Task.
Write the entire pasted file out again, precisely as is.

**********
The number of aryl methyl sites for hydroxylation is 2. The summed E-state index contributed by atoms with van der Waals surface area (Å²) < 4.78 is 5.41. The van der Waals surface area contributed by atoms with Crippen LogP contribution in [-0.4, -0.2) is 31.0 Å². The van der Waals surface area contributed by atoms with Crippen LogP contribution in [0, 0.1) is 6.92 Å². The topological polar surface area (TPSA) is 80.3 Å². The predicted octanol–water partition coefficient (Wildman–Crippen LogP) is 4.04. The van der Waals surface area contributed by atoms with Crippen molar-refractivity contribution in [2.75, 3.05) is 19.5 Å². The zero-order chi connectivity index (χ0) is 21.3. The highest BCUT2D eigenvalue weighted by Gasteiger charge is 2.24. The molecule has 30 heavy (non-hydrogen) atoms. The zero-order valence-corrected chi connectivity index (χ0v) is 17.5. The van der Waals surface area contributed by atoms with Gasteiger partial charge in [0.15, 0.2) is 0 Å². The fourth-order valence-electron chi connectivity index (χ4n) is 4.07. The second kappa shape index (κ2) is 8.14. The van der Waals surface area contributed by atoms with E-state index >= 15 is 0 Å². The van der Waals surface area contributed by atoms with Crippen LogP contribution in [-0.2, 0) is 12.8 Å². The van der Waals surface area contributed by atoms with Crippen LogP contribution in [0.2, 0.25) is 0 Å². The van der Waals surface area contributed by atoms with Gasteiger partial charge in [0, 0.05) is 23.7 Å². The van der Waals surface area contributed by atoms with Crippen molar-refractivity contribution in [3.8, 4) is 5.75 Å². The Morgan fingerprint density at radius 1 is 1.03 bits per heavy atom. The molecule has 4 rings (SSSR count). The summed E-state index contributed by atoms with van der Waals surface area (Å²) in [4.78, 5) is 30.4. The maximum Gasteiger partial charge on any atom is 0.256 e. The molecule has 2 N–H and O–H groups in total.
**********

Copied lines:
The number of aryl methyl sites for hydroxylation is 2. The summed E-state index contributed by atoms with van der Waals surface area (Å²) < 4.78 is 5.41. The van der Waals surface area contributed by atoms with Crippen LogP contribution in [-0.4, -0.2) is 31.0 Å². The van der Waals surface area contributed by atoms with Crippen LogP contribution in [0, 0.1) is 6.92 Å². The topological polar surface area (TPSA) is 80.3 Å². The predicted octanol–water partition coefficient (Wildman–Crippen LogP) is 4.04. The van der Waals surface area contributed by atoms with Crippen molar-refractivity contribution in [2.75, 3.05) is 19.5 Å². The zero-order chi connectivity index (χ0) is 21.3. The highest BCUT2D eigenvalue weighted by Gasteiger charge is 2.24. The molecule has 30 heavy (non-hydrogen) atoms. The zero-order valence-corrected chi connectivity index (χ0v) is 17.5. The van der Waals surface area contributed by atoms with Gasteiger partial charge in [0.15, 0.2) is 0 Å². The fourth-order valence-electron chi connectivity index (χ4n) is 4.07. The second kappa shape index (κ2) is 8.14. The van der Waals surface area contributed by atoms with E-state index >= 15 is 0 Å². The van der Waals surface area contributed by atoms with Crippen LogP contribution in [-0.2, 0) is 12.8 Å². The van der Waals surface area contributed by atoms with Crippen LogP contribution in [0.2, 0.25) is 0 Å². The van der Waals surface area contributed by atoms with Gasteiger partial charge in [0, 0.05) is 23.7 Å². The van der Waals surface area contributed by atoms with Crippen molar-refractivity contribution in [3.8, 4) is 5.75 Å². The Morgan fingerprint density at radius 1 is 1.03 bits per heavy atom. The molecule has 4 rings (SSSR count). The summed E-state index contributed by atoms with van der Waals surface area (Å²) in [4.78, 5) is 30.4. The maximum Gasteiger partial charge on any atom is 0.256 e. The molecule has 2 N–H and O–H groups in total.